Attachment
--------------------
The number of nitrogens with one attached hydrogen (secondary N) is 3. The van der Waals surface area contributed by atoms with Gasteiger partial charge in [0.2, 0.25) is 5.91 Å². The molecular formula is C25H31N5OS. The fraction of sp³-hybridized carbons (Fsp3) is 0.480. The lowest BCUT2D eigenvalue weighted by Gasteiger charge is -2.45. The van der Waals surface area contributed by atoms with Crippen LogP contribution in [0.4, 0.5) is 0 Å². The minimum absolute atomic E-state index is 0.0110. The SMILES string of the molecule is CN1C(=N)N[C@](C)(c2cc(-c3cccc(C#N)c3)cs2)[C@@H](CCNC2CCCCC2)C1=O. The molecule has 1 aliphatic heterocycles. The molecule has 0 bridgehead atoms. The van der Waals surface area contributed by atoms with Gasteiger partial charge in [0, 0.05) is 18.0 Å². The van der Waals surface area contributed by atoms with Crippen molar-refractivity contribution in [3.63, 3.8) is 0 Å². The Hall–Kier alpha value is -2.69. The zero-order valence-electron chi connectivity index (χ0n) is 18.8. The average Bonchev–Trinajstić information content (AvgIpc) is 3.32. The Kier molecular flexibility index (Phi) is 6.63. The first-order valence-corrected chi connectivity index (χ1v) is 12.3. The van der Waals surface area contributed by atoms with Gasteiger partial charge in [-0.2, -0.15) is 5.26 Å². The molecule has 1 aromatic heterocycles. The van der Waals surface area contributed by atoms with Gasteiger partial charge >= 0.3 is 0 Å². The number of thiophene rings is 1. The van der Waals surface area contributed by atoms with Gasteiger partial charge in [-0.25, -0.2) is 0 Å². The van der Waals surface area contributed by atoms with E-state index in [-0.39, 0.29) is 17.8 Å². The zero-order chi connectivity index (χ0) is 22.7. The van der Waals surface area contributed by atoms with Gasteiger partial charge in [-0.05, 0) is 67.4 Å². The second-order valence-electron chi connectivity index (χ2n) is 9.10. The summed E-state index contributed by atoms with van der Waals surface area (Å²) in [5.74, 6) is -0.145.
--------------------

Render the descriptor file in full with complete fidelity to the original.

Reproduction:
The number of nitrogens with one attached hydrogen (secondary N) is 3. The van der Waals surface area contributed by atoms with Gasteiger partial charge in [0.2, 0.25) is 5.91 Å². The molecular formula is C25H31N5OS. The fraction of sp³-hybridized carbons (Fsp3) is 0.480. The lowest BCUT2D eigenvalue weighted by Gasteiger charge is -2.45. The van der Waals surface area contributed by atoms with Crippen LogP contribution in [0.4, 0.5) is 0 Å². The minimum absolute atomic E-state index is 0.0110. The SMILES string of the molecule is CN1C(=N)N[C@](C)(c2cc(-c3cccc(C#N)c3)cs2)[C@@H](CCNC2CCCCC2)C1=O. The molecule has 1 aliphatic heterocycles. The molecule has 0 bridgehead atoms. The van der Waals surface area contributed by atoms with Gasteiger partial charge in [0, 0.05) is 18.0 Å². The van der Waals surface area contributed by atoms with Crippen molar-refractivity contribution in [3.63, 3.8) is 0 Å². The Hall–Kier alpha value is -2.69. The zero-order valence-electron chi connectivity index (χ0n) is 18.8. The average Bonchev–Trinajstić information content (AvgIpc) is 3.32. The Kier molecular flexibility index (Phi) is 6.63. The first-order valence-corrected chi connectivity index (χ1v) is 12.3. The van der Waals surface area contributed by atoms with Gasteiger partial charge in [-0.2, -0.15) is 5.26 Å². The molecule has 1 aromatic heterocycles. The van der Waals surface area contributed by atoms with Gasteiger partial charge >= 0.3 is 0 Å². The number of thiophene rings is 1. The van der Waals surface area contributed by atoms with Gasteiger partial charge in [-0.25, -0.2) is 0 Å². The van der Waals surface area contributed by atoms with E-state index in [-0.39, 0.29) is 17.8 Å². The zero-order chi connectivity index (χ0) is 22.7. The van der Waals surface area contributed by atoms with Gasteiger partial charge in [-0.05, 0) is 67.4 Å². The second-order valence-electron chi connectivity index (χ2n) is 9.10. The summed E-state index contributed by atoms with van der Waals surface area (Å²) in [5.74, 6) is -0.145.